Rosie the Riveter and the “Sister” Beers
On January 20th, 2019, Washington resident Naomi Parker Fraley passed away at the age of 96. Ms. Parker was widely believed to have been an inspiration for the iconic wartime factory worker Rosie the Riveter. We can assure you that she is absolutely the inspiration for two of Armstrong Brewing Company’s “sister” beers - Naomi and Rosie.
After the United States entered World War II, most of the nation’s working class men joined the war effort and were sent abroad to fight in Europe and the Pacific. This left a huge void in the country’s manufacturing sectors, which were ramping up in order to support the military and the war effort. As a result, 6 million women entered the workforce as machinists, factory workers, and nurses. As Harrison Smith of The Washington Post writes, “they welded, lathed, and - on occasion - riveted, and with their sleeves rolled up and hair pulled back their efforts served as a demonstration of feminine strength and resolve, immortalized in a poster bearing the slogan ‘We Can Do It!’”
Many people believe Rosie the Riveter was an actual person. However, contrary to popular belief, she is an amalgam of several women who served on the American homefront during World War II, and she has been represented in many different artistic genres. During the 1940s, for example, Rosie the Riveter was a popular song written by Redd Evans and John Jacob Loeb in 1942, which was itself based on a woman named Rosalind Walter (during WWII, Walter worked as a riveter on fighter planes). Most scholars now believe that the song would inspire the iconic 1943 Norman Rockwell illustration on the cover of The Saturday Evening Post. Rockwell was purported to have been inspired by the Rosie the Riveter song and to be based on his neighbor, Mary Doyle Keefe.That same year, an artist named J. Howard Miller would create the iconic “We Can Do It” poster for the Westinghouse Electric Corp. Interestingly, this more recognizable image wasn’t widely distributed until the 1980s.
It is Miller’s poster that has come to embody Rosie the Riveter and has become a symbol for female empowerment. Armstrong has long understood that the brewing industry hasn’t always provide the same type of opportunities to women as they have to men. We have always tried to actively diversify our staff and include diverse perspectives in our decision making. As co-founder Jason Cardoso recalls, “From the start, Armstrong has always valued diversity. Women have always been represented at Armstrong throughout the organization all the way up to the ownership. We’ve always been comfortable organically breaking down barriers in the beer industry.” In honor of the all the women who work in our industry and who have served our country, we have brewed the “sisters” - the Rosie and the Naomi.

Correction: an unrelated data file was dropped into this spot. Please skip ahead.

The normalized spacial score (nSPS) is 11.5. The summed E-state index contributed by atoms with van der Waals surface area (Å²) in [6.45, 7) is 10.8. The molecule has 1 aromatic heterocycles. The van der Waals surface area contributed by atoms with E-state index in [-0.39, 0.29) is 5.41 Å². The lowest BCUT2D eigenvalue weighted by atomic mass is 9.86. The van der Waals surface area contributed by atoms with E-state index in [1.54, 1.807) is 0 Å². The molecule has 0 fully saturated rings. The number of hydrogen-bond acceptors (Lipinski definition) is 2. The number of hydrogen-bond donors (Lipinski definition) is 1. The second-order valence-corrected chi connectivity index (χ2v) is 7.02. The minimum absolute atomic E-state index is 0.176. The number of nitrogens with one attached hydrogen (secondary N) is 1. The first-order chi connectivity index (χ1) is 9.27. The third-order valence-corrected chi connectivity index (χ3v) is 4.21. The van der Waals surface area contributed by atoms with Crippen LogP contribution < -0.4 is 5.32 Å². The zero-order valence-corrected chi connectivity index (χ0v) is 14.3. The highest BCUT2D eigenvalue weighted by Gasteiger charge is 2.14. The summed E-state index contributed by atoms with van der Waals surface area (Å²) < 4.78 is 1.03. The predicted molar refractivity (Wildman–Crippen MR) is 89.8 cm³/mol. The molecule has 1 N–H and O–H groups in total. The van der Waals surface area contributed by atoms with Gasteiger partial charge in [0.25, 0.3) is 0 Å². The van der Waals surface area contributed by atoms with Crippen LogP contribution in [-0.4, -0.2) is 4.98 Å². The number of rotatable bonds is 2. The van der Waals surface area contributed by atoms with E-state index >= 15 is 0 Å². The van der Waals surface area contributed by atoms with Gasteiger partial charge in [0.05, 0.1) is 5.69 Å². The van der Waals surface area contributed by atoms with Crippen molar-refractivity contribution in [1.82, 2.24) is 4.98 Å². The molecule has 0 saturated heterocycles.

Rosie is a Belgian strong ale barrel-aged with rosemary and blood oranges in Sangiovese/Cabernet Sauvignon barrels from Flying Suitcase Wines. It has a 7.6 ABV, and is an ideal beer for cooler nights.
The Naomi Belgian provides the base recipe for the Rosie, and it is named after another inspiration for Rosie the Riveter - Naomi Parker. During World War II, Parker served as a machinist at the Alameda Naval Air Station. In 1942, she was photographed by the Ace news-service with the caption: “Pretty Naomi Parker. Looks like she might catch her nose in the turret lathe she is operating” (Photo Above). Donning the iconic red and white polka dot bandana, Naomi Parker is working heavy machinery, cracking out the materials needed to support the war effort at home and abroad. This photo would eventually be housed in the Rosie the Riveter/ World War II Home Front National Historical Park in Richmond, California, just miles from where it was taken. Unfortunately, for decades, the photo caption incorrectly identified Mary Doyle Keefe as the machine worker, a misunderstanding only just cleared up in 2016 by Seton Hall professor James Kimble (who found the original archived newspaper with the Acme photo and caption).
Like the Rosie, the Naomi Belgian Strong is barrel-aged in Flying Suitcase’s Sangiovese/Cabernet Sauvignon barrels. However, the Naomi has a higher ABV, coming in at 9.1%. With such a high alcohol content, the Naomi is a great sipping beer for evenings. Both the Rosie and Naomi are available in the taproom on draft and in 16 oz. cans while supplies last.
The mythology and urban legends around who inspired Rosie the Riveter is more a testament to the cultural and feminist importance of the image than any one woman. She is the amalgamation of many women who served this country during World War II and has come to embody the fight for gender equality in the United States. As Parker would explain in an interview with People magazine, “The women of this country these days need some icons. If they think I’m one, I’m happy about that.” Armstrong celebrates Naomi Parker and all the strong women of this country. We look forward to sharing these exquisite beers with our guests and toasting those who inspired them.
For more information about the Rosie, click here.